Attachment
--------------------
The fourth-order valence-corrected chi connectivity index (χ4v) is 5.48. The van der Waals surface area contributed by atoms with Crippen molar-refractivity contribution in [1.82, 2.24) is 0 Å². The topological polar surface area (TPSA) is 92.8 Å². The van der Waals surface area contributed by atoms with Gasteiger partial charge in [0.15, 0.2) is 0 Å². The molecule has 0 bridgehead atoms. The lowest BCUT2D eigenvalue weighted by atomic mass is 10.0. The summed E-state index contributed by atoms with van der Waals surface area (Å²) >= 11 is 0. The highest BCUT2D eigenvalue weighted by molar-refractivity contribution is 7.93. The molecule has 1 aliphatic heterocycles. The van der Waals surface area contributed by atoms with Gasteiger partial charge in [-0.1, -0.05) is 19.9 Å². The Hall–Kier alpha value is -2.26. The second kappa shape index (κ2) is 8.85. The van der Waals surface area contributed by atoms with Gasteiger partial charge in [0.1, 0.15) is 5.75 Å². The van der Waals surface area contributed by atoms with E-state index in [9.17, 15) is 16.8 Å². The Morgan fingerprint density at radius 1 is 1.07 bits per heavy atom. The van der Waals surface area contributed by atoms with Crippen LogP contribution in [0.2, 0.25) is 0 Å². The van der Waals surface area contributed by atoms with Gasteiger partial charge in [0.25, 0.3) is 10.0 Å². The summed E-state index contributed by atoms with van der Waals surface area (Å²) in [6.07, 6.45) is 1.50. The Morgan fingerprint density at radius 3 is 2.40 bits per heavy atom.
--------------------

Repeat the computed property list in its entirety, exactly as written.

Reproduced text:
The fourth-order valence-corrected chi connectivity index (χ4v) is 5.48. The van der Waals surface area contributed by atoms with Crippen molar-refractivity contribution in [1.82, 2.24) is 0 Å². The topological polar surface area (TPSA) is 92.8 Å². The van der Waals surface area contributed by atoms with Gasteiger partial charge in [0.15, 0.2) is 0 Å². The molecule has 0 bridgehead atoms. The lowest BCUT2D eigenvalue weighted by atomic mass is 10.0. The summed E-state index contributed by atoms with van der Waals surface area (Å²) >= 11 is 0. The highest BCUT2D eigenvalue weighted by molar-refractivity contribution is 7.93. The molecule has 1 aliphatic heterocycles. The van der Waals surface area contributed by atoms with Gasteiger partial charge in [-0.1, -0.05) is 19.9 Å². The Hall–Kier alpha value is -2.26. The second kappa shape index (κ2) is 8.85. The van der Waals surface area contributed by atoms with Gasteiger partial charge in [0.1, 0.15) is 5.75 Å². The van der Waals surface area contributed by atoms with E-state index in [9.17, 15) is 16.8 Å². The Morgan fingerprint density at radius 1 is 1.07 bits per heavy atom. The van der Waals surface area contributed by atoms with Crippen LogP contribution in [0.2, 0.25) is 0 Å². The van der Waals surface area contributed by atoms with Gasteiger partial charge in [0.25, 0.3) is 10.0 Å². The summed E-state index contributed by atoms with van der Waals surface area (Å²) in [6.07, 6.45) is 1.50. The Morgan fingerprint density at radius 3 is 2.40 bits per heavy atom.